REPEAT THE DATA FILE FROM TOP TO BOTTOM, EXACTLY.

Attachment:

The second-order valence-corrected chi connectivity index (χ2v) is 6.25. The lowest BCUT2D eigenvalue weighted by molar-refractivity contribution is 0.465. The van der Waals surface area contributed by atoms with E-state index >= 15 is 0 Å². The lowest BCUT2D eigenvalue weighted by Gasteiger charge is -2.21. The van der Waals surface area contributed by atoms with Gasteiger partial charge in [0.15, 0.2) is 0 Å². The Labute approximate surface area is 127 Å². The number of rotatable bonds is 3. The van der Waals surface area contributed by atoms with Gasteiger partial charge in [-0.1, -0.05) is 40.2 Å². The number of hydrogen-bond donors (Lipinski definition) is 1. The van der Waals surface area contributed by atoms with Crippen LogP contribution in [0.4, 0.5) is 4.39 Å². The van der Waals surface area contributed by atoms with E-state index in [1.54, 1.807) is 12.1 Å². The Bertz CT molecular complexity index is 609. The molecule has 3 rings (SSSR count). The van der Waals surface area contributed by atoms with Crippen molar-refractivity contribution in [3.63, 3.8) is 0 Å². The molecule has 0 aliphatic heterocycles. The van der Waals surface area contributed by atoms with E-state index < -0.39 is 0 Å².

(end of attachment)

The second-order valence-corrected chi connectivity index (χ2v) is 6.25. The lowest BCUT2D eigenvalue weighted by molar-refractivity contribution is 0.465. The van der Waals surface area contributed by atoms with E-state index >= 15 is 0 Å². The lowest BCUT2D eigenvalue weighted by Gasteiger charge is -2.21. The van der Waals surface area contributed by atoms with Gasteiger partial charge in [0.15, 0.2) is 0 Å². The Labute approximate surface area is 127 Å². The number of rotatable bonds is 3. The van der Waals surface area contributed by atoms with Gasteiger partial charge in [-0.1, -0.05) is 40.2 Å². The number of hydrogen-bond donors (Lipinski definition) is 1. The van der Waals surface area contributed by atoms with Crippen LogP contribution in [0.4, 0.5) is 4.39 Å². The van der Waals surface area contributed by atoms with E-state index in [1.54, 1.807) is 12.1 Å². The Bertz CT molecular complexity index is 609. The molecule has 3 rings (SSSR count). The van der Waals surface area contributed by atoms with Crippen molar-refractivity contribution in [3.63, 3.8) is 0 Å². The molecule has 0 aliphatic heterocycles. The van der Waals surface area contributed by atoms with E-state index < -0.39 is 0 Å².